Shares in JBS touched a record high after the Brazilian beef giant unveiled a 20-fold rise in earnings, helped by growth overseas, and currency hedging which protected the group company from eye-watering depreciation in the Brazilian real.
Shares in JBS, the world's largest beef company, hit R$17.23 in early deals in Sao Paulo, the highest since the group floated in 2007.
The rise followed the release of results showing that the group's earnings soared to R$1.39bn in the January-to-March period, up from R$70.0m a year before, on a 28.0% rise to 33.819bn in revenues.
The growth reflected the fruits of a world expansion drive, said Wesley Batista, the JBS chief executive – a strategy which has at times landed the group in hot water with investors for high gearing rates.
"Our strategy over the last years allowed us to create a global production platform," said Mr Batista.
"Today, we operate a diversified portfolio, with value-added products and strong brands worldwide
"This strategy allows us to generate more solid and consistent results ongoing."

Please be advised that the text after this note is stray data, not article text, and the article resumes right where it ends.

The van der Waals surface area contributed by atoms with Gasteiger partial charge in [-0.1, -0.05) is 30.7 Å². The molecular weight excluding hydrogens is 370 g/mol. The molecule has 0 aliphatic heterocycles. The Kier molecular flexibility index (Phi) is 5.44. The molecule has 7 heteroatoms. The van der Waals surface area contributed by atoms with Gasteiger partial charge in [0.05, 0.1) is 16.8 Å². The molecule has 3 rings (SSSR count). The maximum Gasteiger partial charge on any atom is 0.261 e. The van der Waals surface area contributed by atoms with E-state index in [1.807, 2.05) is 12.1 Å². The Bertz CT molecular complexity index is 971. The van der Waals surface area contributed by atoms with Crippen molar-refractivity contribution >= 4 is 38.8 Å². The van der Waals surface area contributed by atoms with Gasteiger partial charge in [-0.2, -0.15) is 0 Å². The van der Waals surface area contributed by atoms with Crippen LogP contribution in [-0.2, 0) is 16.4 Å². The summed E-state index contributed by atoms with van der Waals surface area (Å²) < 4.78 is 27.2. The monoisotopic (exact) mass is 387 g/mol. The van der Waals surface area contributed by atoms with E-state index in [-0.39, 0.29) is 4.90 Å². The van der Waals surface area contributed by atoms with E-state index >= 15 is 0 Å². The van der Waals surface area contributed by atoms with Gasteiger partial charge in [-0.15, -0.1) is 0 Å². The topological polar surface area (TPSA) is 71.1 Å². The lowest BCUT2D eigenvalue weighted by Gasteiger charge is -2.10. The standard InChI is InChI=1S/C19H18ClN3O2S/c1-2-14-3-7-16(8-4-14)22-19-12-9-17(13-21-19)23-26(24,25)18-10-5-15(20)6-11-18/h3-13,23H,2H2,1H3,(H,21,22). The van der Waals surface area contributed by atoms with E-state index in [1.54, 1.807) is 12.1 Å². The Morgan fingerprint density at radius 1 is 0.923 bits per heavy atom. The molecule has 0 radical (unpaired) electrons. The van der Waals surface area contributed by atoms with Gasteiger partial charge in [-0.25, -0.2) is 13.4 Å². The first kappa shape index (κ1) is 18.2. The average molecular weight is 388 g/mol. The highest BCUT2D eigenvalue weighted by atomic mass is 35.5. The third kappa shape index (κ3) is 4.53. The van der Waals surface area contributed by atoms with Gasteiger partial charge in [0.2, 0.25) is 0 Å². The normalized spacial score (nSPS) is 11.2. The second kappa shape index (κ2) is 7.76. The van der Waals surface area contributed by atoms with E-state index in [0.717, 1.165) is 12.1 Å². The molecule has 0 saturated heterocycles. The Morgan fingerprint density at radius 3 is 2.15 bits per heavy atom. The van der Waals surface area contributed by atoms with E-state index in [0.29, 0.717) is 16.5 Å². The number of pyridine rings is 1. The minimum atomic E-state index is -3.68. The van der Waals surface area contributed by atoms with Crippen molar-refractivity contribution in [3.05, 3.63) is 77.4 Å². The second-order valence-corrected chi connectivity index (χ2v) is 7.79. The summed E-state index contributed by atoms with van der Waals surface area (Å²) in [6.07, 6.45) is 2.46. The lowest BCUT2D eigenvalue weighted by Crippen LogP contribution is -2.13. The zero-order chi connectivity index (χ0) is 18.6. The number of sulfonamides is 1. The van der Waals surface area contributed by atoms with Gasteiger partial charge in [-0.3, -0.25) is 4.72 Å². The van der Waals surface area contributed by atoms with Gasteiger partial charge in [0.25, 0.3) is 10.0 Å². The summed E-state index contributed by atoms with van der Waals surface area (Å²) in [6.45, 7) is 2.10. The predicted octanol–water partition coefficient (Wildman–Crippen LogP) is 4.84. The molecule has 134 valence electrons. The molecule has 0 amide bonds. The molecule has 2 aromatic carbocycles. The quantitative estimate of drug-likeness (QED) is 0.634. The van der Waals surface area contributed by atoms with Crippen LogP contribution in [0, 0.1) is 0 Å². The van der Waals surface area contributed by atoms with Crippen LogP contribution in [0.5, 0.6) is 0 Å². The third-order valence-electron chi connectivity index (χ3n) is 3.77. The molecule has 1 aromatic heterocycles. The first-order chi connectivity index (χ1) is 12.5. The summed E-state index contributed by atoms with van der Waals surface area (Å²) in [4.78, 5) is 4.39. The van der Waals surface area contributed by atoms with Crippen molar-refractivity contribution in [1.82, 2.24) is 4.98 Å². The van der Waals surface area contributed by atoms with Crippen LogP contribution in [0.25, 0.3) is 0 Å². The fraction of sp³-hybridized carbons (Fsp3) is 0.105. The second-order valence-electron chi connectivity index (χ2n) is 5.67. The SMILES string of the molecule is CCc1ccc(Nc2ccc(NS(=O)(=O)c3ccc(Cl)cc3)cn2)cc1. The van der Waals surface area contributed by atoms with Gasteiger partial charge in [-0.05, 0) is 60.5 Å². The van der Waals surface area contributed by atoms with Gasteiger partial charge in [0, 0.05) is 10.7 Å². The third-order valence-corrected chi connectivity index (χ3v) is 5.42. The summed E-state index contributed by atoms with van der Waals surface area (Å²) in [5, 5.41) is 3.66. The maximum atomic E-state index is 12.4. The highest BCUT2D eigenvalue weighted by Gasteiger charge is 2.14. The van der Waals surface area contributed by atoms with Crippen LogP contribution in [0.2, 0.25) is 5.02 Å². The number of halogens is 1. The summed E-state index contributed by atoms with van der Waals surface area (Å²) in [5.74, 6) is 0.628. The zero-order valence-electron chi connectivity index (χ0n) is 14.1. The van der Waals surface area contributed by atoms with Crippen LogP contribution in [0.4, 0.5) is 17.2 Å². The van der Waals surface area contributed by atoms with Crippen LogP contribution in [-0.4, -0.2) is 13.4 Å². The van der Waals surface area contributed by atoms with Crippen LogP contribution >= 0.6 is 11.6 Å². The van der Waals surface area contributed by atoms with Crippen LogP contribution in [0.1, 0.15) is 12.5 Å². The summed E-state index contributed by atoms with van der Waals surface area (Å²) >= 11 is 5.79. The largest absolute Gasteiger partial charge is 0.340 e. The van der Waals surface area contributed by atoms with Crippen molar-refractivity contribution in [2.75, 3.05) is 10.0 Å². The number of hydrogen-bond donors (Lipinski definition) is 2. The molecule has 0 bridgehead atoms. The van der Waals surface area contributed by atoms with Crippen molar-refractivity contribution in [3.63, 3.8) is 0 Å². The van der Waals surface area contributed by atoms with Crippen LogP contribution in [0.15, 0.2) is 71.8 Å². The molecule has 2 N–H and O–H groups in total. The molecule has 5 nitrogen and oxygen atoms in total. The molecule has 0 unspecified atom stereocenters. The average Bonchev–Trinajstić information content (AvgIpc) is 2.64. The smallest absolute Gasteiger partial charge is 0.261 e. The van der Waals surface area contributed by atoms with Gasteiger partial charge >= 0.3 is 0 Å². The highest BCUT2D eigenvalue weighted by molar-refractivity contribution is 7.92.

The assessment was backed by analysts at Brazilian bank Bradesco who termed JBS "one of the best equity hedges against the Brazilian real depreciation" despite the group's run-up of dollar debt to fund its acquisition spree.
Bradesco highlighted that JBS not has 85% of revenues in dollars, and hedges 100% of its balance sheet exposure to the strengthening dollar via derivatives.
In the January-to-March period, JBS gained "R$4.5bn in derivatives (cash) that offset the currency market impact of R$3.8bn (non-cash) in its dollar-denominated debt," the bank noted.
JBS revealed a drop of 37% to R$376.4m in earnings before interest, tax, depreciation and amortisation (ebitda) at its Brazilian beef division, which was undermined by the squeeze on margins from elevated cattle prices identified by rival Marfrig last week.
However, the JBS Foods division saw ebita grow by 62% to R$616.0m, heled by strong poultry sales on domestic and export markets.
And all three of the group's US-based divisions reported increasing ebitda, including the beef business, which swung to a profit of $186.6m, from a $22.5m loss the year before.
The group said that a decentralisation of its fed cattle and regional arms within the US beef division had allowed for "more flexibility and agility" in decision-making, and "faster adjustments to conditions" in what proved volatile markets.
The results were termed "solid" by broker Fator Corretora, which also highlighted the strength of the JBS balance sheet.
"The company was able to pay for recent acquisitions without significantly harming its leverage, demonstrating assertiveness in JBS's strategy of acquiring companies and financing expansions with own resources," Fator said.
However, the broker reduced to "equal weight" its rating on JBS shares, following their surge of 50% already in 2015.
The shares stood at R$16.69 in afternoon deals, up 0.5% on the day.